Bailey also published very private details about Anjelica’s sex life without her knowing that the material she was sharing was to be public. This salacious description of her most intimate sex life is humiliating to her.

    Once again, Dreger has come to the defense of another transphobe and has humiliated another intersex person, something she has done many times before. Bailey cannot hide behind Dreger because Dreger unwittingly revealed who was telling the truth all along.

    It was Anjelica Kieltyka.

    Anjelica has never agreed that she was a representative of autogynephilia and furthermore, this outright lie about her has shamed not only the fraudulent historian, Dreger, and the lying psychologist, it has perpetuated a fraud against the whole intersex community by using one of us to prove such a vulgar theory about transsexuals. How can an intersexed women such as Anjelica prove anything about male-to-female transsexuality? The whole theory is based on a fraud and the humiliation of intersex people.

    Bailey is a liar and a deceiver (something he projects onto all transwomen) and he has gotten caught red-handed by:


    In his book, Bailey himself agreed that Anjelica was not only the number one case study of his theory but that she was open and honest. Why was he not open and honest about her facts? She is not a male to female transsexual and she has repeatedly stated she is not an autogynephle. So who is telling the truth?

    Welcome to the intersex community, Anjelica.

    In solidarity,

    Curtis E. Hinkle

    Founder, Organisation Intersex International

    Footnote: Kieltyka explained to Bailey how, before she had sex reassignment surgery (SRS), […omitted because what Dreger wrote is salacious and not necessary to understanding what intersex is] (made easier by having been born with only one testicle), p.7.

    I noticed that Dreger chose to use the word ‘only’ in ‘only one testicle’; why that choice of terminology? Why not just say ‘having been born with one testicle’. Having ‘only one’ might suggest that the author regards having less than two testicles is in some way deficient, or defective. An interesting perspective for an intersex activist.

    I have since spoken at length with Anjelica and there are many other aspects of both her body, her endocrine system and her early childhood that further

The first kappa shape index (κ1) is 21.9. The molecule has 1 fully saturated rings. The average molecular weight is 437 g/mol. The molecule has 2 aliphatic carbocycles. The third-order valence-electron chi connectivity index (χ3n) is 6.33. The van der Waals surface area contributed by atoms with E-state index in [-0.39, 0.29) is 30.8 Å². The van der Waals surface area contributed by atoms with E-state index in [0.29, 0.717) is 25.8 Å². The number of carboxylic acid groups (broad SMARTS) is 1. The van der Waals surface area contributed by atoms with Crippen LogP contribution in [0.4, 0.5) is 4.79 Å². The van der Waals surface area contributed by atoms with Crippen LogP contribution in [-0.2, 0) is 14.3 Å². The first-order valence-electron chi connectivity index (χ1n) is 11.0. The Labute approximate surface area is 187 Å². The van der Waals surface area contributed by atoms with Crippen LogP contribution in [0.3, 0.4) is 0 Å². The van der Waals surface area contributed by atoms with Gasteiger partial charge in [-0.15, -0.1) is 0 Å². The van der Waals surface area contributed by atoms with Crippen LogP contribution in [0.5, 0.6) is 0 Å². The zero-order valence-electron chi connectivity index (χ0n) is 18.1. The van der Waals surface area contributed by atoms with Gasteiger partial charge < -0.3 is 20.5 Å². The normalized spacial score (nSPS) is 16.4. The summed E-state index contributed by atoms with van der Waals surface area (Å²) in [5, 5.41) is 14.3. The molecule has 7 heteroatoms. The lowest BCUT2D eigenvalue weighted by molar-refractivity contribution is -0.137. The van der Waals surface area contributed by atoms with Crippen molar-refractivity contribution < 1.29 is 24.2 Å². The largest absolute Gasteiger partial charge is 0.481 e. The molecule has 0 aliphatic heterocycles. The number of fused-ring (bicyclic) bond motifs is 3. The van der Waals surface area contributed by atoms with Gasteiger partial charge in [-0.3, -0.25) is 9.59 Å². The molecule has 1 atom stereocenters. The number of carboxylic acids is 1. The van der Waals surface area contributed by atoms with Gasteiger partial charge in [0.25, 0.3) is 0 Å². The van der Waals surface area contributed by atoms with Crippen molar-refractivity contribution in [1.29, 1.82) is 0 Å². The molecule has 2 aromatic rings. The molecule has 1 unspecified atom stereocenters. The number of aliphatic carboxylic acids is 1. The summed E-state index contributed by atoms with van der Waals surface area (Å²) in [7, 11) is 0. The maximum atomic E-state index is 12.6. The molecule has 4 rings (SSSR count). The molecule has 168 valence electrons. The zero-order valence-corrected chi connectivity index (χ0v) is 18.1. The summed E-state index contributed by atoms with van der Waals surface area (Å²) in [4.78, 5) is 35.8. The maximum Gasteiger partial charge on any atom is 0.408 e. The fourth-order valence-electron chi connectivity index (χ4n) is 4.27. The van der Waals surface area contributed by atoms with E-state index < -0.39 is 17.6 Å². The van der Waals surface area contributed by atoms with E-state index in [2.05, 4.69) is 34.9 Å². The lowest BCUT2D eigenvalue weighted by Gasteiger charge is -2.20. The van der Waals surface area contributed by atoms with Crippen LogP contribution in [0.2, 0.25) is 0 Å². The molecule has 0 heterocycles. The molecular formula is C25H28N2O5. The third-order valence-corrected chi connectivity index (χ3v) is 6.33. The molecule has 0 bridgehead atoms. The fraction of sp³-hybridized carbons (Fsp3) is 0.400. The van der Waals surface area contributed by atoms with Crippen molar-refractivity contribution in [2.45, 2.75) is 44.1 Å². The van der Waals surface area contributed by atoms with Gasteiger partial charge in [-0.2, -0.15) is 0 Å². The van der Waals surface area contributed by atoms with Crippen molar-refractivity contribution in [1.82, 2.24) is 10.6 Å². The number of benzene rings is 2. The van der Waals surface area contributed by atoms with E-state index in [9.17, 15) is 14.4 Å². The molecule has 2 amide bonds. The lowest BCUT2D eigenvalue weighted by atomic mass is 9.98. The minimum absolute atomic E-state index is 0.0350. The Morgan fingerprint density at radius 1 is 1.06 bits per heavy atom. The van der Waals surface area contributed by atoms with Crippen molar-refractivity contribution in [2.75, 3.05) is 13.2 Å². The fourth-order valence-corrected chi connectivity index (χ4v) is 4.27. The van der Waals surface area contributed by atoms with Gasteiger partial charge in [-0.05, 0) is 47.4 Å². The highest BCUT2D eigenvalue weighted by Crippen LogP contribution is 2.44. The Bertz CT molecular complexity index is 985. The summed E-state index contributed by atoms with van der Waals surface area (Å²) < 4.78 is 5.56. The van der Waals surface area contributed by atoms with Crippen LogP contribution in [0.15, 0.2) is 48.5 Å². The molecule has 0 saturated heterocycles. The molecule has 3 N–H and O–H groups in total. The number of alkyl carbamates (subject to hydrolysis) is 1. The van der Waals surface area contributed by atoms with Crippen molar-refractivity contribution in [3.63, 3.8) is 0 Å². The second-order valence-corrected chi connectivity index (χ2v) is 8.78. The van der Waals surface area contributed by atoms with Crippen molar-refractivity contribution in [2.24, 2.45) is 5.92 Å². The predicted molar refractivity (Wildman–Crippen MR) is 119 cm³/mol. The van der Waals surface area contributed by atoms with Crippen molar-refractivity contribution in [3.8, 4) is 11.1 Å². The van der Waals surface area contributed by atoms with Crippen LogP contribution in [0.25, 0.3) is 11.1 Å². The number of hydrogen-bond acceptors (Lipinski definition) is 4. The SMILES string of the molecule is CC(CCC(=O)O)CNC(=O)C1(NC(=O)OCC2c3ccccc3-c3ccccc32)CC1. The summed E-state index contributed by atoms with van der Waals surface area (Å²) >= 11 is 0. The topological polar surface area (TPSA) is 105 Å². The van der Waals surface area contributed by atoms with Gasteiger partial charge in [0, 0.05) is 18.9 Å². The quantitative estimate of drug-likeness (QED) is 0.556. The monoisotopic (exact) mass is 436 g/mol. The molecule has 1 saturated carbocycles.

confirm her intersexuality.

    I am not going to further humiliate Anjelica by revealing private medical information about her without her formal consent and Bailey and Dreger should have been even more cautious since they are researchers and Dreger is a professor at a medical university.

    What is Bailey lying about:

    Bailey not only said she was an autogynephile, he makes her his STAR, his main case study and he did that over her repeated objections. That is lying. This would make her out to be lying about not being an autogynephile. We have proved that she does NOT even fit his own definition of an autogynephile. He should have listened to the person who was telling the truth, Anjelica. She is not an autogynephile and it has been humiliating to her to be the main case study for one when she has repeatedly been trying to make him tell the truth.

    An academic complained about my use of the word “liar” when referring to Bailey and couched her opposition to my use of the term by saying that I was using a term that was “anathema to scientific inquiry.”

    My response: Then why does Bailey who claims he is a researcher refer to many of his subjects as liars?

    I agree that researchers should not use the term “liar” when referring to research subjects, especially when the research subjects are NOT lying. My article is not research. It is political activism and I am not a researcher. I am an intersex activist.

    I wish that academics would STOP their political activism which they dress up as scientific research.

    As an activist who has been harmed by these people who are lying, I think that it is very accurate to simply state the truth. These academics are lying.

    Is there something wrong with simply stating the truth to academics?

    Also, it is not OII which is doing a disservice to the intersex and trans community, it is precisely those academics who are spreading lies about us and they do this even when they know they are lying. This is an abuse of power and academic privilege over very marginalized groups and it is time that people denounced it for what it is: ABUSE.

    An analogy:

    Let’s say that Bailey had used you as an example of a pervert that was supposedly a perversion that only affected men (remember women cannot be described by this theory). Even though your genitalia had been described, he went ahead and used you as a prime example of that perversion and you had insisted from the beginning that you did not belong to that category. Then some people here spot that you are intersex. How could an intersex person validate a theory of a perversion that CANNOT affect women? You should have been eliminated from the beginning. The fact that the person keeps lying about you might very well reflect his ignorance and sloppy methods but the fact remains, he would be lying and with your intersex variation, you could prove that you were telling the truth. (This would be trickier to do if this perversion were something that affected the whole population regardless of sex. But this perversion only affects men. An intersex subject could in NO way validate such a theory. Bailey is not only a liar, he is a dumb liar).